Once an order is received, the countdown to closing begins. Timing is essential, to make sure all the ingredients for a successful closing are in place for your arrival. When the contract or escrow agreement is received, the settlement agent will review it for completeness and accuracy. If an earnest money or deposit check is received, the settlement agent will see that it is promptly deposited into an escrow account, where the funds will remain until the time of closing.
One of the first things the settlement agent does, upon receipt of an order is to request preliminary title work. Accent Title, LLC searches and examines the title and prepares a title commitment or other form of title evidence. This is then forwarded to the settlement agent.

Upon receipt of the title commitment, the settlement agent checks the information for completeness and accuracy and makes note of any requirements which must be satisfied. The agent compares the commitment to other documents, such as the contract and loan closing instructions, making sure all information is consistent.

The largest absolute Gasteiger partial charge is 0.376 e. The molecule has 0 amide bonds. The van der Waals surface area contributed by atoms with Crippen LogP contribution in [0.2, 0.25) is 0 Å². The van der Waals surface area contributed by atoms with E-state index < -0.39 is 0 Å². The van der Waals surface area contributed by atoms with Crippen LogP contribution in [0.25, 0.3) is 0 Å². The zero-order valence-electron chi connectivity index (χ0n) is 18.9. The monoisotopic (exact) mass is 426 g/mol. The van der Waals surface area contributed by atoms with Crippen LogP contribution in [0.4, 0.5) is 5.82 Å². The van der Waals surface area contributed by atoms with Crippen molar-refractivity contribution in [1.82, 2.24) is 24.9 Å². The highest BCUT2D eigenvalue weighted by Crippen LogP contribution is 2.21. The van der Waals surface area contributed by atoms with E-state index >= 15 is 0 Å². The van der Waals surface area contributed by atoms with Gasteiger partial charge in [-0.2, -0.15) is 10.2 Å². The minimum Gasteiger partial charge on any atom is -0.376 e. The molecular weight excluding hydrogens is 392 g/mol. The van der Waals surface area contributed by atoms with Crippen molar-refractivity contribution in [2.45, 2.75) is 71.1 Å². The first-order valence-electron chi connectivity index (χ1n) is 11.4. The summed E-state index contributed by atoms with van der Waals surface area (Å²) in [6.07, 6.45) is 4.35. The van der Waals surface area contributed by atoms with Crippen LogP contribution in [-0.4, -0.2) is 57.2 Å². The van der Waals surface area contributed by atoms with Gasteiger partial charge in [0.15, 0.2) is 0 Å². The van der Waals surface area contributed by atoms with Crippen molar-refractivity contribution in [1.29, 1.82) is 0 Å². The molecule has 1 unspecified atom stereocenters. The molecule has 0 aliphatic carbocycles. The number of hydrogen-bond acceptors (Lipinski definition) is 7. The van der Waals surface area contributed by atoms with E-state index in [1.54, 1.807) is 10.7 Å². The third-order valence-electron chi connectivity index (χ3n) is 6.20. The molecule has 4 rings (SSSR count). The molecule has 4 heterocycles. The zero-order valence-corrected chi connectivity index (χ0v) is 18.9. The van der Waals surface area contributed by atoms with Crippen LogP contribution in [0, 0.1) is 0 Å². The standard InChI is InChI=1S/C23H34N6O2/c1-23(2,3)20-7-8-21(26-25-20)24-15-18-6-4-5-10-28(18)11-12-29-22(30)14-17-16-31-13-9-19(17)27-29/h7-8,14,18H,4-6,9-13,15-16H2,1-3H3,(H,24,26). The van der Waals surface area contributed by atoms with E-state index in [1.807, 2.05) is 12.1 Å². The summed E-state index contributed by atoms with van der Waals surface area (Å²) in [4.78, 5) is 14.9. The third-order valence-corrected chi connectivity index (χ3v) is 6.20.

While the title evidence is being prepared, the settlement agent is busy coordinating other matters. If the contract calls for a prior mortgage to be paid off, the agent will order payoff figures from the existing lender. If the buyer is assuming the loan, an assumption package will be ordered showing the current status of the loan.

While each closing is as unique as the people attending it, much of the behind-the-scenes work leading up to the closing is fairly commonplace for the skilled professionals at Accent title, LLC performing it. Ordering property inspections, surveys and termite reports are typical of what’s happening behind the scenes at this point in the settlement process.